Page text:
• Ramesh Upreti, Agriculture and Forestry University: Fruit thinning and defoliation effects on the quality and yield of papaya (Carica papaya) cv. Red Lady under net house conditions at Chitwan. 
  • Madhu Sudan Ghimire, Agriculture and Forestry University: Evaluation of indigenous cultivation of potato against late blight (Phytopthora infestance L.) in Okhaldhunga, Nepal.
  • Pratiksha Sharma, Agriculture and Forestry University: Climate resilient maize production among Chepang and non-Chepang communities in Chitwan, Nepal. 
  • Srijana Paudel, Tribhuvan University: Spatio-temporal distribution of Mikania micrantha in Chitwan Annapurna Landscape, Nepal. 
  • Abhisek Singh, Tribhuvan University: Spatio-temporal distribution of Ipomea carnea ssp fistulosa and spatio-temporal distribution of Lantana camara in Chitwan Annapurna Landscape, Nepal. 
  • Sita Gyawali, Tribhuvan University: Spatio-temporal distribution of Chromolaena odorata in Chitwan Annapurna Landscape, Nepal. 
  • Sandeep Dhakal, Tribhuvan University: Spatio-temporal distribution of Lantana camara in Chitwan Annapurna Landscape, Nepal. 
  • Sanjeev Bhandari, Tribhuvan University: Climate change and its impacts on fodder availability in Puranchaur, Kaski district.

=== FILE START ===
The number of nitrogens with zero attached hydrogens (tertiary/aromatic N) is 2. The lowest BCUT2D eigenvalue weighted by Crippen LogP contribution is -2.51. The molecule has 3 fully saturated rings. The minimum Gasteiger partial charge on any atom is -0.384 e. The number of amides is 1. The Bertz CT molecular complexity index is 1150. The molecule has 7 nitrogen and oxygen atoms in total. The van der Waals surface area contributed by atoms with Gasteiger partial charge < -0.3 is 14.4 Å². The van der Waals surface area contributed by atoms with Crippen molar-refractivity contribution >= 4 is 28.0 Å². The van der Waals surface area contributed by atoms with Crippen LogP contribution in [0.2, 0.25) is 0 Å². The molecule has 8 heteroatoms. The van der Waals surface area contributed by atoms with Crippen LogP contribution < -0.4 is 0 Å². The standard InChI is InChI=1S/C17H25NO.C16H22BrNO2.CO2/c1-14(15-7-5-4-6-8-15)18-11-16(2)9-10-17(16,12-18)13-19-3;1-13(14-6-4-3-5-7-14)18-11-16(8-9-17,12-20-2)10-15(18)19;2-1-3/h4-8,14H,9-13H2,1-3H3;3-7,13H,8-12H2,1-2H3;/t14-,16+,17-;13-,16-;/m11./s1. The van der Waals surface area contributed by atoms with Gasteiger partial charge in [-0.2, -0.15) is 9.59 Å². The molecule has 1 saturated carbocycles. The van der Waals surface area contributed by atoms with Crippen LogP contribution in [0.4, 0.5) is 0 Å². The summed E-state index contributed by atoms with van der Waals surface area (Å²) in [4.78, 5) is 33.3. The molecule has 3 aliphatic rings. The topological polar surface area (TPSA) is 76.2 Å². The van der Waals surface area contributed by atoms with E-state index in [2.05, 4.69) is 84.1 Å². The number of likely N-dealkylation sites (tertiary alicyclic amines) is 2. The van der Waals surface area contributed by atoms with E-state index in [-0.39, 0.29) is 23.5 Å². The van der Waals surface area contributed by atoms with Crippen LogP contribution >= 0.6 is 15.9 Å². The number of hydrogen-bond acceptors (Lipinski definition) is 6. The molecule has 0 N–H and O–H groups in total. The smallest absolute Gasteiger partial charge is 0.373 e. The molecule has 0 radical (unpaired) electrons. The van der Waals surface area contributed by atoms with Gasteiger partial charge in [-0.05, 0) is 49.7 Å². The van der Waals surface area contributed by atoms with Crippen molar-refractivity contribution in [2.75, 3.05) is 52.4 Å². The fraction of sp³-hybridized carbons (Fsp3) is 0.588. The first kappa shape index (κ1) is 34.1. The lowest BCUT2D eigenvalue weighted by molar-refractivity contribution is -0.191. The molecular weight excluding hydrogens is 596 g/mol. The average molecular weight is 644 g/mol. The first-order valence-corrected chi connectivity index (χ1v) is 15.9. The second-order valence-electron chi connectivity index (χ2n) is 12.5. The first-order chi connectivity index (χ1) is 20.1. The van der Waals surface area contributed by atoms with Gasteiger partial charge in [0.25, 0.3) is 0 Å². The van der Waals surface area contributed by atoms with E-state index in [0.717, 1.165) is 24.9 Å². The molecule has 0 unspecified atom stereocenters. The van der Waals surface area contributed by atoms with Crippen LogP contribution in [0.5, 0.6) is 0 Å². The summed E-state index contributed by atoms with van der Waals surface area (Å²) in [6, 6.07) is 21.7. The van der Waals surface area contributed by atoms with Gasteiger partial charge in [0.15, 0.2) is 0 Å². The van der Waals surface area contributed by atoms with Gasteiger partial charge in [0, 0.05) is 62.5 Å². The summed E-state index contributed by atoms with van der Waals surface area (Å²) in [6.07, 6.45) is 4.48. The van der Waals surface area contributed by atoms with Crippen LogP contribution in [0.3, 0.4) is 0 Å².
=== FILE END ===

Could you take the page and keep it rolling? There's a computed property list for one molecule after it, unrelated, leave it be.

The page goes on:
• Himal Yonjon, Tribhuvan University: Spatio-temporal distribution of Eichhornea crassipes in Chitwan Annapurna Landscape, Nepal. 
  • Chandra Paudel, Tribhuvan University: Impacts of Lantana camara on associated species. 
  • Binod Malla, Tribhuvan University: Impacts of Mikania micrantha on associated species. 
  • Aarati Chand, Tribhuvan University: Impacts of Parthenium hysterophorus on associated species. 
  • Nitu Joshi, Tribhuvan University: Impacts of  Chromolaena odorata on associated species.

This invasive weed modeling project is one of nine projects the IPM Innovation Lab currently manages. Since the program’s inception in 1993, it has funded the research of more than 600 students worldwide.FILED UNDER:AGRICULTURAL PRODUCTIVITYCLIMATE AND NATURAL RESOURCESEDUCATION AND EXTENSION




Satellites Capture Spread of “Mile-a-Minute Weed” from Space for Improved Food Security on the Ground


Mapping Climate Change, Invasive Species, and Semblances of Hope


IPM Program Prepares Farming Communities in Nepal for Impacts of a Changing Climate


2020 Integrated Pest Management Research, Data and Findings: A Look Back